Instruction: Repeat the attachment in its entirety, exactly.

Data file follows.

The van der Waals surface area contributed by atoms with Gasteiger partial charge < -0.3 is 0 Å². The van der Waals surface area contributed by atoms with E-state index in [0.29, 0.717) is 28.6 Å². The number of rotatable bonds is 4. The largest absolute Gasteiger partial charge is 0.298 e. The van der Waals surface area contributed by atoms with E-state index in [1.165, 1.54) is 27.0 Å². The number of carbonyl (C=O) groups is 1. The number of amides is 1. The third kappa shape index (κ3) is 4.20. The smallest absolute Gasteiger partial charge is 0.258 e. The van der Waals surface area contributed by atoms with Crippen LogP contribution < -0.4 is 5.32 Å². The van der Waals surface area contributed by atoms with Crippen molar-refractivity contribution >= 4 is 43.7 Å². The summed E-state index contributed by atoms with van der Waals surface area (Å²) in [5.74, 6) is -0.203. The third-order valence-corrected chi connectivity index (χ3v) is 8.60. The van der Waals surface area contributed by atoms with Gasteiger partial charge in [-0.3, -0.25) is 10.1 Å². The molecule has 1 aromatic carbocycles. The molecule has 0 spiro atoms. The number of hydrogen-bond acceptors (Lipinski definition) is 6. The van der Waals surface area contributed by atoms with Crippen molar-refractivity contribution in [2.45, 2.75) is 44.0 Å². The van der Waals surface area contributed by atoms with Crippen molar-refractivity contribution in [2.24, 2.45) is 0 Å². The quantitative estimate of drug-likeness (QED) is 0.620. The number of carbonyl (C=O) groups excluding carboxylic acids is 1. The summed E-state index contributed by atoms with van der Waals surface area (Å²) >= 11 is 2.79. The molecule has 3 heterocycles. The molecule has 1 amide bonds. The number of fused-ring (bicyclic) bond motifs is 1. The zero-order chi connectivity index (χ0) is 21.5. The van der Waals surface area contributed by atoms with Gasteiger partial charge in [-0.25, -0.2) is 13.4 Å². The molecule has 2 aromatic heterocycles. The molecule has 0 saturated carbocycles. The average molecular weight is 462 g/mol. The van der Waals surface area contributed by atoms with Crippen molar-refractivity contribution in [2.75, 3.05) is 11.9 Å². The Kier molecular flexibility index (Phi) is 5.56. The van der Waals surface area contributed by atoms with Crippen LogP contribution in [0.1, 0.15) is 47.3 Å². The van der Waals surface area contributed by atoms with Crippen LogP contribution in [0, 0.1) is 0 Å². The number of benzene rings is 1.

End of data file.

The van der Waals surface area contributed by atoms with Gasteiger partial charge < -0.3 is 0 Å². The van der Waals surface area contributed by atoms with E-state index in [0.29, 0.717) is 28.6 Å². The number of rotatable bonds is 4. The largest absolute Gasteiger partial charge is 0.298 e. The van der Waals surface area contributed by atoms with E-state index in [1.165, 1.54) is 27.0 Å². The number of carbonyl (C=O) groups is 1. The number of amides is 1. The third kappa shape index (κ3) is 4.20. The smallest absolute Gasteiger partial charge is 0.258 e. The van der Waals surface area contributed by atoms with Crippen LogP contribution < -0.4 is 5.32 Å². The van der Waals surface area contributed by atoms with Crippen molar-refractivity contribution >= 4 is 43.7 Å². The summed E-state index contributed by atoms with van der Waals surface area (Å²) in [5.74, 6) is -0.203. The third-order valence-corrected chi connectivity index (χ3v) is 8.60. The van der Waals surface area contributed by atoms with Gasteiger partial charge in [-0.3, -0.25) is 10.1 Å². The molecule has 1 aromatic carbocycles. The molecule has 0 spiro atoms. The number of hydrogen-bond acceptors (Lipinski definition) is 6. The van der Waals surface area contributed by atoms with Crippen molar-refractivity contribution in [2.45, 2.75) is 44.0 Å². The van der Waals surface area contributed by atoms with Crippen molar-refractivity contribution in [2.24, 2.45) is 0 Å². The quantitative estimate of drug-likeness (QED) is 0.620. The number of carbonyl (C=O) groups excluding carboxylic acids is 1. The summed E-state index contributed by atoms with van der Waals surface area (Å²) >= 11 is 2.79. The molecule has 3 heterocycles. The molecule has 1 amide bonds. The number of fused-ring (bicyclic) bond motifs is 1. The zero-order chi connectivity index (χ0) is 21.5. The van der Waals surface area contributed by atoms with Gasteiger partial charge in [-0.25, -0.2) is 13.4 Å². The molecule has 2 aromatic heterocycles. The molecule has 0 saturated carbocycles. The average molecular weight is 462 g/mol. The van der Waals surface area contributed by atoms with Crippen molar-refractivity contribution in [2.75, 3.05) is 11.9 Å². The Kier molecular flexibility index (Phi) is 5.56. The van der Waals surface area contributed by atoms with Crippen LogP contribution in [0.1, 0.15) is 47.3 Å². The van der Waals surface area contributed by atoms with Crippen LogP contribution in [0, 0.1) is 0 Å². The number of benzene rings is 1.